Real-Time Reverse Transcription Polymerase Chain Reaction (RT-PCR)
Real-time PCR was performed to analyze cerebellar expression of IGF-1R and InsR genes. The primer sets were designed based on sequences from the NCBI database and checked for specificity using the NCBI BLAST tool (www.ncbi.nlm.nih.gov/BLAST); primers with no significant similarity to other loci were selected. The following primers were used: 5′- GCCGTGCTGTG- CCTGTCCTAAAAC -3′ (forward) and 5′- GCTACCGTGGTGTTCCTGCTTCG -3′ (reverse) for IGF-1R, 5′- GGCCCGATGCTGAGAACA -3′ (forward) and 5′- CGTCATTCCAAAGTCTCCGA -3′ (reverse) for InsR, and 5′- AACTCCCATT CTTCCACCTTTG -3′ (forward) and 5′- CTGTAGCCATATTCATTGTCATACCAG -3′ (reverse) for GAPDH. Each 25 μL real-time PCR reaction containing 2 μL cDNA was performed with SYBR Premix Ex. TaqTM Kit (TaKaRa, Biotechnology Co., LTD, Dalian, China) and PCR parameters were 95 °C for 30 s, 40 cycles of 95 °C for 5 s, 60 °C for 15 s, and 72 °C for 15 s.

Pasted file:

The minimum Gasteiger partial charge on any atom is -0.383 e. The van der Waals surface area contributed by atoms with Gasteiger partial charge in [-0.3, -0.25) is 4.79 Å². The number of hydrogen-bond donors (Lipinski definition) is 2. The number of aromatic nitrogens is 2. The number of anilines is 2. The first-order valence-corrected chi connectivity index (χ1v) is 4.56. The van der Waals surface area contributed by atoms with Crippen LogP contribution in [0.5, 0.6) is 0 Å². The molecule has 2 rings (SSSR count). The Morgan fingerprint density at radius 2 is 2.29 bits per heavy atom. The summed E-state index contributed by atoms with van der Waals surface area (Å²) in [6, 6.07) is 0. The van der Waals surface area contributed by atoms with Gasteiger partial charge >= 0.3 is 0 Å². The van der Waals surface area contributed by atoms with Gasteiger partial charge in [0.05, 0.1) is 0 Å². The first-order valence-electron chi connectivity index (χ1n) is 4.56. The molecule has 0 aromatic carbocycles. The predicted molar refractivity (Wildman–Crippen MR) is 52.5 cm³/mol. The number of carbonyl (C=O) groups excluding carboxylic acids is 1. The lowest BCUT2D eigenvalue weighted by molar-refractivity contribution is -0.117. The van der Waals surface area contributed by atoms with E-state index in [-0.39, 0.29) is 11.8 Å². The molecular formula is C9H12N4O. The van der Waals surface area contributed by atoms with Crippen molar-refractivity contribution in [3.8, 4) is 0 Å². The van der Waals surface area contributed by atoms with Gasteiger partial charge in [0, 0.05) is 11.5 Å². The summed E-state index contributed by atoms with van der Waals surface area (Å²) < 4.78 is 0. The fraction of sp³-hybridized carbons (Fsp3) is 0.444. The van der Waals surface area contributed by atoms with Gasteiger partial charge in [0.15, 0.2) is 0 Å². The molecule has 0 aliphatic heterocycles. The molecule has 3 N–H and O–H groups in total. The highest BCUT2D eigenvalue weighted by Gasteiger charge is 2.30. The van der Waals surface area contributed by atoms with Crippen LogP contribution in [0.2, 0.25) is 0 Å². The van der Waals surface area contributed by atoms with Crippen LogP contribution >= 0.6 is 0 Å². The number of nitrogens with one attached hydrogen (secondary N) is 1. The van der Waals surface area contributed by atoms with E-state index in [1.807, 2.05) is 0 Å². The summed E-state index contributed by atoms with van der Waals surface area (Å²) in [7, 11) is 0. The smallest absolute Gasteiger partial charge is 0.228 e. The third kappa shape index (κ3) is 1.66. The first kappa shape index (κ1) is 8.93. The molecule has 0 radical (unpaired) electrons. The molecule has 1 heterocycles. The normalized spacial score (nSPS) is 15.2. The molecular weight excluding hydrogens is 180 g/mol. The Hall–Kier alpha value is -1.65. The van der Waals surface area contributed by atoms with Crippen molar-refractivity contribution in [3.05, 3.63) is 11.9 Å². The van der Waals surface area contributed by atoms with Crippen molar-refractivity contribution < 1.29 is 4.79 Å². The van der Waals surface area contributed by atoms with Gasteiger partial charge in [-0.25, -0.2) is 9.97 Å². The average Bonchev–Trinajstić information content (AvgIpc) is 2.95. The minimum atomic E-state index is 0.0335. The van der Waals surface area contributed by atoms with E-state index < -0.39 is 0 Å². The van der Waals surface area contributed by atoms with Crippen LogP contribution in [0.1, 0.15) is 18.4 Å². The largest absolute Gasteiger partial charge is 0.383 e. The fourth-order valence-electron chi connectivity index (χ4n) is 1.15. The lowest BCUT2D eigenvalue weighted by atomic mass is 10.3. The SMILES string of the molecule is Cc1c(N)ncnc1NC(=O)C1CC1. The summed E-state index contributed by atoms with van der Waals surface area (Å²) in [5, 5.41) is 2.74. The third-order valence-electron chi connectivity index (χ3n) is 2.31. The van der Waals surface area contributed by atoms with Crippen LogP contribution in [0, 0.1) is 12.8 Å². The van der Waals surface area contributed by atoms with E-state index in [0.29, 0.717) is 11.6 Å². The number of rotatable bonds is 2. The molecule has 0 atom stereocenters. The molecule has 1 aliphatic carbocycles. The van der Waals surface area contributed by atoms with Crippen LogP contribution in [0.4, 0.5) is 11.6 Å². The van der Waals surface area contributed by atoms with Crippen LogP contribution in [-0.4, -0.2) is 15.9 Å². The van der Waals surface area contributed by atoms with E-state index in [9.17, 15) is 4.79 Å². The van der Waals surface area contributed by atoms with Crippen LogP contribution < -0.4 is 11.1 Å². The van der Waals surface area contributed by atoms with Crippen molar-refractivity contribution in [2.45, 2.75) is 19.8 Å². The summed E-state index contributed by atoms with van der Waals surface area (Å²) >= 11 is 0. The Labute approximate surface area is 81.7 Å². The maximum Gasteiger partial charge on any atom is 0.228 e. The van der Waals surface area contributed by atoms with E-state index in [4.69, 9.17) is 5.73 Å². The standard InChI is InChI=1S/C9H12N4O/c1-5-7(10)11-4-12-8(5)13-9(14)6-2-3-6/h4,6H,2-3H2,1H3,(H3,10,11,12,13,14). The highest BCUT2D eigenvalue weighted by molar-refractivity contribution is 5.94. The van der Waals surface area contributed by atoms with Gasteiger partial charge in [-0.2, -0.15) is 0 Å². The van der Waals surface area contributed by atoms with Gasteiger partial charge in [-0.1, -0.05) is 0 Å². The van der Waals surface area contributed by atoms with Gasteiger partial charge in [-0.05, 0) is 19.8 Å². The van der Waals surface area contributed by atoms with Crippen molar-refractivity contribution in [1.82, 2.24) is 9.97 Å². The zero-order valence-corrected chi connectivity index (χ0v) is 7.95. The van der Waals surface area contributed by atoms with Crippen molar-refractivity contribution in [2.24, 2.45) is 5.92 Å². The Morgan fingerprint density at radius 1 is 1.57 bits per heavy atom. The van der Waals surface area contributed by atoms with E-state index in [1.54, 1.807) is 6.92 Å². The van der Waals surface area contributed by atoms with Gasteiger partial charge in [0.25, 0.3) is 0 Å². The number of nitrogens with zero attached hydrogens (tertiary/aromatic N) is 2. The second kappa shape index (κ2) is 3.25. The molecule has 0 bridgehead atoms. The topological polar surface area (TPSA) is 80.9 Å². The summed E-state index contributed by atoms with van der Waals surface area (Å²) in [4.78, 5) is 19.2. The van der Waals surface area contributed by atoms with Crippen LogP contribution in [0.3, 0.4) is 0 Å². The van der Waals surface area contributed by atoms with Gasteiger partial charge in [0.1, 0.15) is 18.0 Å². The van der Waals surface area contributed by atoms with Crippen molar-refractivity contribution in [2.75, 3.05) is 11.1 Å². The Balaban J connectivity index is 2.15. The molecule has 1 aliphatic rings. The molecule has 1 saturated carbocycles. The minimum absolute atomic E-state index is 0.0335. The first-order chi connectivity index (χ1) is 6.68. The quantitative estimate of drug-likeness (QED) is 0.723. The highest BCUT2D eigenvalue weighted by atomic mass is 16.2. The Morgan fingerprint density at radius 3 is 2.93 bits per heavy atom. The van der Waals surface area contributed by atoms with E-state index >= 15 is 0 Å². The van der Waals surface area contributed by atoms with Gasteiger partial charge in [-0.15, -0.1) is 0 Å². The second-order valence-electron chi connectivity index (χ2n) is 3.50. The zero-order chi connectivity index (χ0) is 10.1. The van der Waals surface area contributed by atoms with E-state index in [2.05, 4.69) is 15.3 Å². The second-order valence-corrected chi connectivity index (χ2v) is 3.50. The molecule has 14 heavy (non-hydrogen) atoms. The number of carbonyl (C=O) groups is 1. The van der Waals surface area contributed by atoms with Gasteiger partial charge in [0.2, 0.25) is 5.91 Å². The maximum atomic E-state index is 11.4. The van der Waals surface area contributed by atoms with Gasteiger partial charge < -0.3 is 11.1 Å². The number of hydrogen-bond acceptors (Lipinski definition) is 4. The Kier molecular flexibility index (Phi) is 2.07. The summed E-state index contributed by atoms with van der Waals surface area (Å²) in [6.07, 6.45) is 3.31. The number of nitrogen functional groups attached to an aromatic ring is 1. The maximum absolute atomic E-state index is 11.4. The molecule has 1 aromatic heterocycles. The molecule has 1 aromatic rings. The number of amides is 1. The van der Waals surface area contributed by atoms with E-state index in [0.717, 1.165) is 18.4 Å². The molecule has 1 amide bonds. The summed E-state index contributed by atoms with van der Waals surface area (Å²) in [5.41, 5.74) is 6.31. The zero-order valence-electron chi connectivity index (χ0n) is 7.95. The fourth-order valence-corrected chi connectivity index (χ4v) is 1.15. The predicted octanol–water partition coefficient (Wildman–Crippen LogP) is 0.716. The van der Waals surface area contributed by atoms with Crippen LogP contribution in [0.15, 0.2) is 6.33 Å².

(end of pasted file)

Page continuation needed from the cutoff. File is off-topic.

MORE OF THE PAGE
The real-time detection of emission intensity of SYBR Green bound to double-stranded DNAs was performed using Corbett Research Rotor-Gene 6000 real-time DNA analysis system (Corbett Research, Sydney, Australia). At the end of the runs, melting curves were obtained to make sure that there were no primer–dimmer artifacts.
Glyceraldehyde-3-phosphate dehydrogenase (GAPDH) mRNA was used as an internal control to measure the relative quantitation of the expression of the target genes. Relative differences in the expression of target genes were calculated using the Relative Expression Software Tool (REST-384). Efficiency of primers was also calculated and used for REST analysis.
Western Blot Analysis
Western blotting was used to detect changes in the protein levels of IGF-1R and InsR in newborn’s cerebelli. Cerebellar protein was extracted as previously described (Klugmann et al. 1997), and stored at −80 °C until use.